remembering not to bite my nails, fire extinguisher
next to backup firewood. There’s a lot of heat in books.
After I read them, I can burn them if I have to.

 


Bodo’s Bagels Before Poetry Class

Today is a pot of beef barley soup. By the scent
of bagels and this cold gray light like jagged cliffs,
it could be New York in December, not early
October in Virginia. Time warp.

The brown tug of longing tells me,
“It never was the way it used to be!”*

In the parking lot, I get over myself by tasting
oaks that murmur autumn through clamped jaws,
toss acorns for passersby to catch. Everyone litters
the carpet with poppy and sesame seeds, add cups
and forks to Landfill Mountain.

It’s the cause of young patrons falling into bed
on third dates. “511!” is shouted when their food
is ready, and, “Take screaming children outside!”

The tossed salad of happiness will make you
weep for all you’ve lost. The screaming child’s
father lifts her to her feet. “Grow up!”
Not wanting to, he makes her taller than all.

Gentle devils storm the restaurant. You know
this is your destiny. You don’t have to run
a marathon or hike the Pacific Crest Trail, Chickie,
to have that transformative moment. Don’t say,
Oy vay. You’ll give me a kenahora!

The carpet says, “Call a cleaning crew.”
You order a dozen bagels to go.
All plain. You have all the seeds you need.
The barley soup chants your name.

*quote from Shann Palmer


Libido

Desire is a blast of fireworks, tie-dye colors fading more
each year. They wear thin, not like the end of your rope,
not down to your last thread, you are part of the normal flow
of a cycle all mammals know. Free of an infant, fertile again,
time to mix up the genes, find a new partner with novel skills

that make you sweat and quicken your breathing. Darker
skin, lighter hair and eyes, one who makes music, defies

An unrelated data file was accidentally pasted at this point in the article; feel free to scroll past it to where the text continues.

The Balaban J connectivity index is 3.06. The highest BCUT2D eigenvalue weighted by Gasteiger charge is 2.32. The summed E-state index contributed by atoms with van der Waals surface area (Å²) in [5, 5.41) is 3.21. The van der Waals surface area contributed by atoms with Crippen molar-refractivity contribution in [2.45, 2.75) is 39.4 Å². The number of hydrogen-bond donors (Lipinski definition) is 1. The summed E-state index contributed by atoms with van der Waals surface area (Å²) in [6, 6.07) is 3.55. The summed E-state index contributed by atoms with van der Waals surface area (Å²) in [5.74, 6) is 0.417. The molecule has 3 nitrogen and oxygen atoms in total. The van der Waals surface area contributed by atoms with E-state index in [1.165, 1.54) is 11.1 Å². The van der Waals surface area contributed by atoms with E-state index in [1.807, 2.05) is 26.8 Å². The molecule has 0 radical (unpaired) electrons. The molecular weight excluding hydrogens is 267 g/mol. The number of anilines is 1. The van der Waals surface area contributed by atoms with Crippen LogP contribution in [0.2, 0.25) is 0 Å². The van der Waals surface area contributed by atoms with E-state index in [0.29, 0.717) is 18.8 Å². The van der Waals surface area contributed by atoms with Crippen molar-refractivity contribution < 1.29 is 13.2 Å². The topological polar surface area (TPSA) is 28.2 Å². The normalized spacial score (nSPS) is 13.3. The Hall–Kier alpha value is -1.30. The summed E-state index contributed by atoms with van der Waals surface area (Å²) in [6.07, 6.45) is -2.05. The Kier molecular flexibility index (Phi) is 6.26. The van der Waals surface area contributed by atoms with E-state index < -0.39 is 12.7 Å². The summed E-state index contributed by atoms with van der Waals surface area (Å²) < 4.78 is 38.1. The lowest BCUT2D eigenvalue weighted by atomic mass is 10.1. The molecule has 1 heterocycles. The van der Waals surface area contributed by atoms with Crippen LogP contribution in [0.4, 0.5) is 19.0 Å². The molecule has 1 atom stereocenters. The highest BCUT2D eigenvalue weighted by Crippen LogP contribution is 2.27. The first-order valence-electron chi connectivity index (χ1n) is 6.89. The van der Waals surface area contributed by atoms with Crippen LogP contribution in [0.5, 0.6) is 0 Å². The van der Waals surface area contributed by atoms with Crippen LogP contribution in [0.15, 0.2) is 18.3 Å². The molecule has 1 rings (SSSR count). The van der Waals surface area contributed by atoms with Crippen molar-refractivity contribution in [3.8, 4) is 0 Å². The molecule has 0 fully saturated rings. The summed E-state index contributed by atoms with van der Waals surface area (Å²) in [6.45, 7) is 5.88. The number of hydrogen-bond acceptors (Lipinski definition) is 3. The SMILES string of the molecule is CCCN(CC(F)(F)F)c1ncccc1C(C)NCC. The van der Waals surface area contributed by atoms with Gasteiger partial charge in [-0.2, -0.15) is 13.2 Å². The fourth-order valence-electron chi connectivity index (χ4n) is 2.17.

norms, permits cries in the middle of lust.

She smells like wet sand. He loves to pet and be petted.
Each able to be alone. You didn’t lose your desire.
It’s time to transform passion’s myths. Not your cheatin’ heart.
That urge is your selfish genes, finding a way to get around,
stalking parks where parents push swings. When your mother

told you, Don’t do it! she meant, Do! Back then, she was drowning.
Lubrication proves attraction, not wisdom. White lace
and satin promises are best for coffin linings. Monotony

is insured by monogamy, gay or straight, a narrow loop
of landscape without scent or color. Long married, you sleep
in separate rooms, yours pristine, and compete for novel excuses
to avoid touching, sharing a bed, if only for a few minutes.
How stable you seem, bathed in serotonin. Your cold passions

are ice cream and skiing, the spark never ignited except
with someone new and forbidden. Don’t think of it
brings the object into focus, obsession you can’t shake.

Au revoir! You want fireworks in color, without the lingering
burn, the scar, the scent of gunpowder hanging on.

© Joan Mazza


Joan Mazza worked as a medical microbiologist and psychotherapist, and taught workshops nationally with a focus on understanding dreams and nightmares. She is the author of six books, including Dreaming Your Real Self (Penguin/Putnam), and her poetry has appeared in Rattle, Valparaiso Poetry Review, Prairie Schooner, Poet Lore, The MacGuffin, and The Nation. She lives in rural central Virginia, where she writes a daily poem.

www.JoanMazza.com